Fri, Dec 29, 2017 - Page 12 News List

New Taiwan dollar shows best year in three decades


The New Taiwan dollar’s best year in three decades keeps getting better.

The NT dollar surged as much as 0.63 percent to NT$29.75 versus the US dollar in yesterday’s session, but pared some of its gain to 0.33 percent at the end. Even with this year’s climb topping 8 percent — the most since 1987 — central bank Deputy Governor Yang Chin-long (楊金龍) this week said the appreciation is not big compared with other exchange rates.

“Sentiment has been boosted on the local currency after the CBC [Central Bank of China] deputy governor said [on] Wednesday that the New Taiwan dollar’s gain this year is not too much,” Malayan Banking Bhd senior currency strategist Christopher Wong (黃經隆) said. “The deputy governor’s words eased concern of potential intervention to contain further New Taiwan dollar strength.”

The NT dollar yesterday advanced another NT$0.1 to close at NT$29.84 versus its US counterpart in Taipei trading, the strongest level since December 2013, according to the central bank’s tallies.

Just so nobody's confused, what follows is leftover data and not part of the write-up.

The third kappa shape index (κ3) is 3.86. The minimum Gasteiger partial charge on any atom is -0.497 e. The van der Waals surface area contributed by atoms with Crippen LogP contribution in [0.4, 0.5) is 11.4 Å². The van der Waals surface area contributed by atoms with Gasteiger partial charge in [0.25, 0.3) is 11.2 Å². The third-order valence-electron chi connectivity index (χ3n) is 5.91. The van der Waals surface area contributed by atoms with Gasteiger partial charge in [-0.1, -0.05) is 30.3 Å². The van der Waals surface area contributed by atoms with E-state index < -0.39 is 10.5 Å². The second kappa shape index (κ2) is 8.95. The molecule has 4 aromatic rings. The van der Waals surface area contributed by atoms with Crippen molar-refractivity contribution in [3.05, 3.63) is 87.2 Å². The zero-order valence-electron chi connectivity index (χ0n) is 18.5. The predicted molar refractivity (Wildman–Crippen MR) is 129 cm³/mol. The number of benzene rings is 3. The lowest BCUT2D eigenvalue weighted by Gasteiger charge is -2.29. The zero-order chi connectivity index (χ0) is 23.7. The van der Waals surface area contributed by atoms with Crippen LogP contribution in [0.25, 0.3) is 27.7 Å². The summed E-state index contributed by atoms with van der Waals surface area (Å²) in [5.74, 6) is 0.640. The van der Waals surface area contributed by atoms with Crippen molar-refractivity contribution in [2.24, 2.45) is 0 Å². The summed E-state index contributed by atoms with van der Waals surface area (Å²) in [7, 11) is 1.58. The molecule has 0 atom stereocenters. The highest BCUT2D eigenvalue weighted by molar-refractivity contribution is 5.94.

Turnover amounted to US$873 million at Taipei Forex Inc and US$372 million at the smaller Cosmos Forex Inc, compared with US$676 million and US$411 million respectively a day earlier.

The NT dollar has also been boosted by equity inflows, which saw the TAIEX close up 80.97 points, or 0.77 percent, to finish at 10,567.64 on relatively large turnover of NT$104.421 billion, up from the previous session’s NT$90.74 billion, Taiwan Stock Exchange (TWSE) data showed.

Foreign institutional players yesterday increased holdings in local shares by a net NT$6.5 billion, while domestic proprietary traders raised net stakes by NT$601 million and domestic investment trust companies by NT$435 million, TWSE statistics showed.

“With Taiwan companies becoming more and more important in the global electronics value chain, fund inflows lift the currency,” Cathay Securities Investment Trust Co (國泰投信) economist Aidan Wang (王誠宏) said.

“Currencies of Taiwan’s export-competing countries are also appreciating, so the local dollar’s strength won’t necessarily hurt Taiwan’s competitiveness,” he said.

Additional reporting by staff writer

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